Peace is such hard work. Harder than war. It takes way more effort to forgive than to kill. -- Rae Carson
This is hard for me, guys.
There is a video circulating on Facebook right now and it is making me uncomfortable. When something makes me uncomfortable rather than angry or sad, I know it is something I need to examine. I hate examining things. It’s exhausting, and not even a little bit fun.
Monica Lewinsky spoke recently at the Forbes Under 30 Summit. I kept seeing the video pop up in my feed. I saw it was trending. A few people I know posted it. I really, REALLY did not want to watch it.
Infidelity is something I have strong feelings about. That is, perhaps, putting it a little mildly. Infidelity is something I have a visceral reaction to, for many reasons.
I decided to watch the video. Ms. Lewinsky is intelligent, well spoken, and clearly cares deeply about the cause with which she’s aligned herself. She spoke briefly about her affair with President Clinton, she had one line about other people being hurt, and then spoke extensively about the aftermath. The toll their relationship going public took on her, her family, her friends. She cautioned that your reputation can be ruined in an instant in this day and age of the Internet and social media.
I know that was the thrust of the speech. I know she wasn’t signing up for a mea culpa tour. I know she was only 22 when it happened, and I know he was the President. I know all of those things.
I think she paid a terrible price. I think she paid a steeper price than he did, which is decidedly unfair. She feels her reputation was lost in an instant. I'm not sure I agree. It calls to mind the story of Samson. My pastor gave a great sermon on Samson when I was in the middle of the awfulness. He said that Samson didn't ruin his life in one step. With one decision. On his way to Gaza he walked thousands of steps, and could have turned around at any point. He could have changed his story any step along the way. We "found out" about the affair in an instant, but her reputation was compromised over thousands of steps. Thousands of decisions.
As far as I am concerned, there are two victims in this scenario. Two. Their names are Hillary and Chelsea. They are the only two who didn’t have a say in this. President Clinton and Ms. Lewinsky were playing Russian Roulette with their lives and the lives of others. So, yes. Ms. Lewinsky got hurt. It is the risk she took. And no, President Clinton did not suffer the long-term effects that she did. Is it fair? Nope. But we have other contexts for him. This is all we know about her.
Hillary will likely run for president in the next election, and if you don’t think questions, comments. speculation and snark about this decade and a half old event will follow her the entire time, you are giving our media FAR too much credit. She is still paying the price for a decision which was not hers. THAT is beyond unfair.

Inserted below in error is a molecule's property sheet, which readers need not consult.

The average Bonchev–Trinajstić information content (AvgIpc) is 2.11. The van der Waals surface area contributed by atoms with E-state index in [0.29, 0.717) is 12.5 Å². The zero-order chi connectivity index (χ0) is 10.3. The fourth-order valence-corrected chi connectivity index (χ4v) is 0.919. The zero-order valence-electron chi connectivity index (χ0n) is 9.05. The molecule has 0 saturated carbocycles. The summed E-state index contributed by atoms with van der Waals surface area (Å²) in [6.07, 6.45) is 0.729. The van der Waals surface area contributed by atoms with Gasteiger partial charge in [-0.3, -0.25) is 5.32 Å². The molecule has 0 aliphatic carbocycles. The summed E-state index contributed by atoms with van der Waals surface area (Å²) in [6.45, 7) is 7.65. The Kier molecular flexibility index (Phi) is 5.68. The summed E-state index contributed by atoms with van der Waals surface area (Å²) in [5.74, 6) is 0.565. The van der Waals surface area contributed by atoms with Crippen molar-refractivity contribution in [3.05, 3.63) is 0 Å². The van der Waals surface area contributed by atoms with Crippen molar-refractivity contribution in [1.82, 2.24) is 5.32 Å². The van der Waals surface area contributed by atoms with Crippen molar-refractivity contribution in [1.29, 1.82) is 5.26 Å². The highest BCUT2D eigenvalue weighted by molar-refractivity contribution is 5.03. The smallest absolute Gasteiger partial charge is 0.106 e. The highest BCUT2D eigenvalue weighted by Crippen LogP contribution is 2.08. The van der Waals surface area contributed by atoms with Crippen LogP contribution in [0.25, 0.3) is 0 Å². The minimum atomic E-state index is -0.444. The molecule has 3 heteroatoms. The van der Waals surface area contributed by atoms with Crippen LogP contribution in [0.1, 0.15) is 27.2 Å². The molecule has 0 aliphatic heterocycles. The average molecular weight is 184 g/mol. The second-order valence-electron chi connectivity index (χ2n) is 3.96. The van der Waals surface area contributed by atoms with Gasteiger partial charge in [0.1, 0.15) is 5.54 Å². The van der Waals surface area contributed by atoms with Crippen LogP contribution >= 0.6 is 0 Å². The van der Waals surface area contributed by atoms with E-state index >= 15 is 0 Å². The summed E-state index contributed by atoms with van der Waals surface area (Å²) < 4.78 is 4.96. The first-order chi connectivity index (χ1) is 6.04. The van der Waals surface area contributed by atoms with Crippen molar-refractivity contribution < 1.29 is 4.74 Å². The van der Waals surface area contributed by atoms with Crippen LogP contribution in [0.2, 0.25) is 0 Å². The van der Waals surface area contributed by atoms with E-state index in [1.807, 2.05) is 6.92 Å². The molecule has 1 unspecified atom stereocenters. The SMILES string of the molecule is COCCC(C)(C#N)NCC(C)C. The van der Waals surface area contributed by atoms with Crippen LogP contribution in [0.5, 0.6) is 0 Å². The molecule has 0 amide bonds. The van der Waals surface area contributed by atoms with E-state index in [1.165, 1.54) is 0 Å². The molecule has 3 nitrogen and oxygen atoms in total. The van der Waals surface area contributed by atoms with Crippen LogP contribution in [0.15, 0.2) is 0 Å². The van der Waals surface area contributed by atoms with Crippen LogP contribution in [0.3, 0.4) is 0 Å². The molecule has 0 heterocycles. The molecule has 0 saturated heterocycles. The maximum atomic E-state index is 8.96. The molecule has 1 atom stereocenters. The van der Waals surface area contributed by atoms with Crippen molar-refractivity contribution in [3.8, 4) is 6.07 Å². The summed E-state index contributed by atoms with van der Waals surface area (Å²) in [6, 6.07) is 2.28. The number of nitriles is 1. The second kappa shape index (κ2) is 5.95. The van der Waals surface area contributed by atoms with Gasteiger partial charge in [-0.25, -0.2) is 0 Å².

As I watched the video and listened to Ms. Lewinsky speak, I could feel my shoulders tense. I consider myself to be fairly empathetic. I've always loved the line from Steel Magnolias, "Nobody cries alone in my presence." It's pretty true for me. But when she started to get emotional, I felt myself getting annoyed. I could feel myself hardening my heart toward her. That is, until she said the word SHAME.
That's when I went from angry to uncomfortable.
Shame is something that has dogged me for as long as I can remember. It is, perhaps, the most harmful feeling you can have. In fact, when I learned of my ex husband's infidelity, it wasn't anger I felt. It was shame. I know it doesn't make sense. I mean, my brain knows that.
It was harder to be judgmental and angry at her once she began to speak about her shame. I know what living with that dark shadow feels like. I know how it contaminates every part of your life. I don't wish it on anyone. Nothing good comes of shame, for anyone. Ever. It is singularly destructive.
It seems as though she is in a better place now. I hope that's true. I would not want her mired in unending shame. It shouldn't be a life sentence. She should not have to apologize forever, but I do hope that she apologized to Hillary. I hope she did it in a private way. Not to a camera. Not in a magazine. I hope she sent her a letter or an email, simply saying she was sorry. That what she did was wrong. Unequivocally. I hope the apology didn't contain the word, "but." Real apologies never do.
I hope she gets the chance to live a full and happy life, not one defined by this one chapter. I hope she gets the opportunity to give us other contexts for her. Reputations may be lost in an instant, but they are rebuilt slowly, bit by bit. I think this speech was a good first step.
I have friends on both sides of infidelity. I have friends who've been betrayed, and friends who've been unfaithful. In some ways I am glad about that. It is so much harder to judge close up. If I didn't know anyone who'd made that mistake, I would likely not require myself to feel any compassion or to think about the "other" person as a fallible, flawed human being, rather than an enemy.
I love my friends. They are not that one mistake. We are none of us all one thing. Nobody. Not Ms. Lewinsky, and no, not even the other women in my story. I also had to ask myself why I've been able to forgive my ex husband and not these other women. I think it's the same reason we've forgiven Bill and not Monica. As much as he hurt me, shattered me, really, I have other contexts for my ex husband. The other women are just… other women. One-dimensional, unwanted strangers who invaded my life.
Except they're not. They are someone's daughters, someone's friends, someone's sisters. They are the apple of someone's eye. And, my faith tells me, they are beloved children of God. Just like me. Just like you. Just like Monica.
photo credit: Day 115: Berkeley via photopin (license)